If you’re a fan of audio books and are looking for books on grief and loss, you’ll be happy to learn there are many to choose from, including those reviewed and recommended in two earlier posts.
The first, published in December, 2017, looked at two of my favorite tools for purposeful grieving. I’m delighted to say both Martha Hickman’s classic Healing after Loss: Daily Meditations for Working through Grief and Bill Dunn’s 2004 book of healing affirmations, Through a Season of Grief: Devotions for Your Journey from Mourning to Joy are available for listening. For more on these volumes, check out “Book Reviews: Two Collections of Healing Affirmations“.
The other post, Two Winter Reading Recommendations“, dates from the first month of 2018. In it, I recommended Confessions of a Funeral Director, by Caleb Wilde. While not a traditional book on grief and loss, it’s focus on cultivating a ‘death spirituality’ can assist anyone who is coping with loss – or need help in managing a fear of death. Caitlin Doughty’s From Here to Eternity: Traveling the World in Search of the Good Death is also available in audio format, as is her insightful Smoke Gets in Your Eyes and Other Lessons from the Crematory.
Why Switch to Audio Books?
I’ve been an avid reader all my life – my home is crowed with book cases crammed with books – many of which I’ve carried around for years. Now, thanks to the challenges of rapidly advancing macular degeneration, I can’t read a single one of them; so I’ve been compelled to rediscover audio books. Years ago, when homeschooling my sons; while in the car, we listened to books recorded on compact disks borrowed from the library. It was a great way to keep the car quiet – and develop in my students a greater appreciation of good books!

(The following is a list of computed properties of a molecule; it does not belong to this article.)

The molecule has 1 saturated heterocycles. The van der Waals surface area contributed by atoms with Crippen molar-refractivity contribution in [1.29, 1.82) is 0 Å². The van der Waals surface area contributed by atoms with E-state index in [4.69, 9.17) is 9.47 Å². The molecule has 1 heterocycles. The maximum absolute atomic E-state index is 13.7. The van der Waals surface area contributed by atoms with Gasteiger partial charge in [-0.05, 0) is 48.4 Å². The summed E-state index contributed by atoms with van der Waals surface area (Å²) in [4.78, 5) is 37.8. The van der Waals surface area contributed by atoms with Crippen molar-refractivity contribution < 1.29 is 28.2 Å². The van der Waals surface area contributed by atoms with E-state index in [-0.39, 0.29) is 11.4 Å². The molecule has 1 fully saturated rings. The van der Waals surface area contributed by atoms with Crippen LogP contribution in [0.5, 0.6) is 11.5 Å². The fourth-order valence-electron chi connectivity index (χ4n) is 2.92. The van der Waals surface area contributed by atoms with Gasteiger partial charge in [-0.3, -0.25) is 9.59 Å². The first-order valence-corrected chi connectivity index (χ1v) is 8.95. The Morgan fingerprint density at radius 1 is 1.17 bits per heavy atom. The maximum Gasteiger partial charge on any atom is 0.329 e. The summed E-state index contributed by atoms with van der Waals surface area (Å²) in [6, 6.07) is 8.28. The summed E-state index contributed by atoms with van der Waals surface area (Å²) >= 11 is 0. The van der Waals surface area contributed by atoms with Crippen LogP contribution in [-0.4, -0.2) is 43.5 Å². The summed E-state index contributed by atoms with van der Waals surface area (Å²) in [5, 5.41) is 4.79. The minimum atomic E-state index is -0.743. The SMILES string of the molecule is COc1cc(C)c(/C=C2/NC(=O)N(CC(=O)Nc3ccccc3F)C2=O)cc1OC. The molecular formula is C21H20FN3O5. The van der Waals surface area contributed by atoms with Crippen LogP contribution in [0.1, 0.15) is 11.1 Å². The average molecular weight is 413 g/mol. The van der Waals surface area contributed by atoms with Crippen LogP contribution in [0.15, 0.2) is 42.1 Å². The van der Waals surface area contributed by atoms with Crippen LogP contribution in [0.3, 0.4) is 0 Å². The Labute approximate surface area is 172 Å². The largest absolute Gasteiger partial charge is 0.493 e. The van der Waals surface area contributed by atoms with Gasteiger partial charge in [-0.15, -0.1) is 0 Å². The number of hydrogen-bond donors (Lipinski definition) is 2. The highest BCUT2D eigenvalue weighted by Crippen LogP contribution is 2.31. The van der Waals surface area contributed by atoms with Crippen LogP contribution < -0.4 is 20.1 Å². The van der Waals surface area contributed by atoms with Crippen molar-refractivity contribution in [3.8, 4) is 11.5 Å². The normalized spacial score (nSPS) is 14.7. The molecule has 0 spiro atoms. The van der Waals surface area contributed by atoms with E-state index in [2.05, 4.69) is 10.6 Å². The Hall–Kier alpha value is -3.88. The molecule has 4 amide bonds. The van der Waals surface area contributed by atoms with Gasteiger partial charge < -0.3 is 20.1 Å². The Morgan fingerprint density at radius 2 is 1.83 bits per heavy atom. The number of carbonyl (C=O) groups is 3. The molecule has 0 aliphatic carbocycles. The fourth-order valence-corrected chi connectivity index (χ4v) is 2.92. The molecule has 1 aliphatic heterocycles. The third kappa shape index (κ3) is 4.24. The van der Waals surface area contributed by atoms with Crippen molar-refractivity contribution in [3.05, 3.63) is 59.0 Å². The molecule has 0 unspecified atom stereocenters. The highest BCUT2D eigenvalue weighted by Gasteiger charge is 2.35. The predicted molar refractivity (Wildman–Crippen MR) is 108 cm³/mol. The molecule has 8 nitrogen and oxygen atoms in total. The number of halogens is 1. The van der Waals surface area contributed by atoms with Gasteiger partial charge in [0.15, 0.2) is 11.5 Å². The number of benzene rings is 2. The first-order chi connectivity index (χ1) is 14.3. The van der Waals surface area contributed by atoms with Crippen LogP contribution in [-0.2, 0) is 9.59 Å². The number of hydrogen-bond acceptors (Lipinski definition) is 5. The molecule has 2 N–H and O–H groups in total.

Things are different now: to listen to the books I’ve purchased online, I use an iPod and a wireless headset, which necessarily makes the experience a solitary one (perfect for the inner work of grieving, assisted by the wisdom and guidance of others).
There are lots of other reasons for you to ‘go audio’. Some folks like audiobooks because they allow them to ‘read’ while doing other things: driving, exercising, cooking, or gardening. While I often myself doing ‘other things’ all too often; I am working to change that habit. After all, what author wants a distracted audience? Not to mention, who can learn new ways of living when not fully listening to what’s being said?
Before I Go, Two More Recommendations
I recently finished listening to When Things Fall Apart, by Pema Chodron, and can highly recommend it to anyone going through major life changes of any kind, including the death of a loved one. If you’re unfamiliar with Pema Chodron, you can learn more about her on the website of the Pema Chodron Foundation.
If podcasts are more your ‘cup of tea’, you’ll be excited to learn Litsa and Eleanor, the women behind the website What’s Your Grief? regularly publish Grief Support for Those Who Like to Listen.
Here’s to fruitful, mind-expanding, life-altering listening!